Request Private Pilot Practical Test FAA Wings Credit

Request Instrument Rating Practical Test FAA Wings Credit

Request Commercial Pilot Practical Test FAA Wings Credit

Request CFI Initial Practical Test FAA Wings Credit


Three Logbook Tips to Save You Heartache

There are lots of tips I could give you about doing better logging of your flight time, but there are three that could save you a big chunk of heartache if things go wrong.

All three of these relate to “what happens if a logbook gets lost, destroyed, damaged,” or otherwise is no longer available to document your flight and training experience.

“It won’t happen to me,” I know you are thinking. Sure, you are just that lucky or careful. But I have seen it happen to others who thought the same thing.

With that in mind, here are the three quick tips.

Back it Up – Multiple Ways

Make copies. Somehow. Actually, I recommend digital copies such as scans or even doing something as simple as taking pictures and saving them to your “cloud” storage of choice. And back it up where it lives in the cloud.

I personally use an app on my phone/tablet that allows me to “scan” via the camera on the device to a pdf file format. Compiling this over time I have developed a running file that is a full backup of my logbook in scanned digital format. A quick search on the app store for your devices will probably generate search results that will offer a few options for this that cost less than $5-10, a cheap price to protect your data.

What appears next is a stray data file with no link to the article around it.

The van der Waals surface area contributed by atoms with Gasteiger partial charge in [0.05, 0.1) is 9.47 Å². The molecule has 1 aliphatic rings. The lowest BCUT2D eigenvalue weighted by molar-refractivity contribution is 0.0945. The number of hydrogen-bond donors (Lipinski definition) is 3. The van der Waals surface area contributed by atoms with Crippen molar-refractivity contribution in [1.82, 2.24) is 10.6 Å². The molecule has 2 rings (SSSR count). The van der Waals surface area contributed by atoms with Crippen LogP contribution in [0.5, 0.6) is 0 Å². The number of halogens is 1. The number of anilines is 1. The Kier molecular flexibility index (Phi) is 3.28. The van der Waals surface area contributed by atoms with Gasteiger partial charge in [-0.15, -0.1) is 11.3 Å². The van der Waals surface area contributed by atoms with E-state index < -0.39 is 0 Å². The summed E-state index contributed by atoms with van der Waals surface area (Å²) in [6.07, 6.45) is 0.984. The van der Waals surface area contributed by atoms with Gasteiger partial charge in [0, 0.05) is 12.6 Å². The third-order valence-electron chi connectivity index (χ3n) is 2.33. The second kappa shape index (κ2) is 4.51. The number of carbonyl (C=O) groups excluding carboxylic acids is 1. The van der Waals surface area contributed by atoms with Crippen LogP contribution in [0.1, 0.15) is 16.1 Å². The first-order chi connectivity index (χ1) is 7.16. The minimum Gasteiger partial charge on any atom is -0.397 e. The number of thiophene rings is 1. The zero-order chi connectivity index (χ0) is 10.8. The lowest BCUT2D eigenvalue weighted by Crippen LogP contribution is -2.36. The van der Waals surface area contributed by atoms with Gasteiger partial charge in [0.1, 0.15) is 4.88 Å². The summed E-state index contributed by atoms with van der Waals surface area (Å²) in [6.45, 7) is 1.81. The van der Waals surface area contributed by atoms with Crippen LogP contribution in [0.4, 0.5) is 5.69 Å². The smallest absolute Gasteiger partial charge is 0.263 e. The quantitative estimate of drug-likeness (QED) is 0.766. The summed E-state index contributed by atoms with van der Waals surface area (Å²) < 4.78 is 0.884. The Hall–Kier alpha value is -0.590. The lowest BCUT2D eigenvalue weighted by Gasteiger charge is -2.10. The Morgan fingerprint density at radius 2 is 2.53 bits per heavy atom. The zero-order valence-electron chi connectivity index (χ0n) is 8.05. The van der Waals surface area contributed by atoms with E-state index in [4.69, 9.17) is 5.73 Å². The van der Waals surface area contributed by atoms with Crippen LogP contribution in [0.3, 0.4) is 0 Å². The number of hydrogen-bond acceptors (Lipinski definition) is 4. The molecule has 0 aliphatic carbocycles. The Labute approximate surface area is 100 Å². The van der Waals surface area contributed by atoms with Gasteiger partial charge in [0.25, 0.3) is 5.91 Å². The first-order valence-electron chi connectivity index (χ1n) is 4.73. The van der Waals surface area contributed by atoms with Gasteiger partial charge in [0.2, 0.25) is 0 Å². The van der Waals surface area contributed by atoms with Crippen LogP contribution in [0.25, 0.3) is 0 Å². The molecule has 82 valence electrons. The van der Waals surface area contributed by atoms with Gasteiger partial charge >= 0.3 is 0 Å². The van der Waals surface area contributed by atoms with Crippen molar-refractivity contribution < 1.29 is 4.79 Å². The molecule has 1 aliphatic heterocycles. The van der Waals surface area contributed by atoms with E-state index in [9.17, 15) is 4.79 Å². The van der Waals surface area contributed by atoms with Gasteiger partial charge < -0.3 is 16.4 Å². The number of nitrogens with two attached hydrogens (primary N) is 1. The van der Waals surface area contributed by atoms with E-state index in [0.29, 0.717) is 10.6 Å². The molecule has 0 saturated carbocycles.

No matter what you choose, pictures, pdf scans, or old school scanner files, backing this up to a computer is a good idea, but not enough. Hard drives fail also.

I like to back up my files to an online service. There are many options such as Dropbox, Google Drive, and OnDrive that offer a limited amount of storage for free that is more than enough for backing up your logbook. This ensures that the file would live through a computer failure. I know it sounds a little paranoid, but multiple levels of saving this data can ensure that copies of your logbook will live through hardware failures, software failures, house fires, and more.

Don’t forget to backup not just the pages with flight hours, but endorsements also. Missing things like tailwheel, complex, or high performance endorsements can also be a problem if they are lost. without an ability to document them it may require a pilot to re-do them.

Continue reading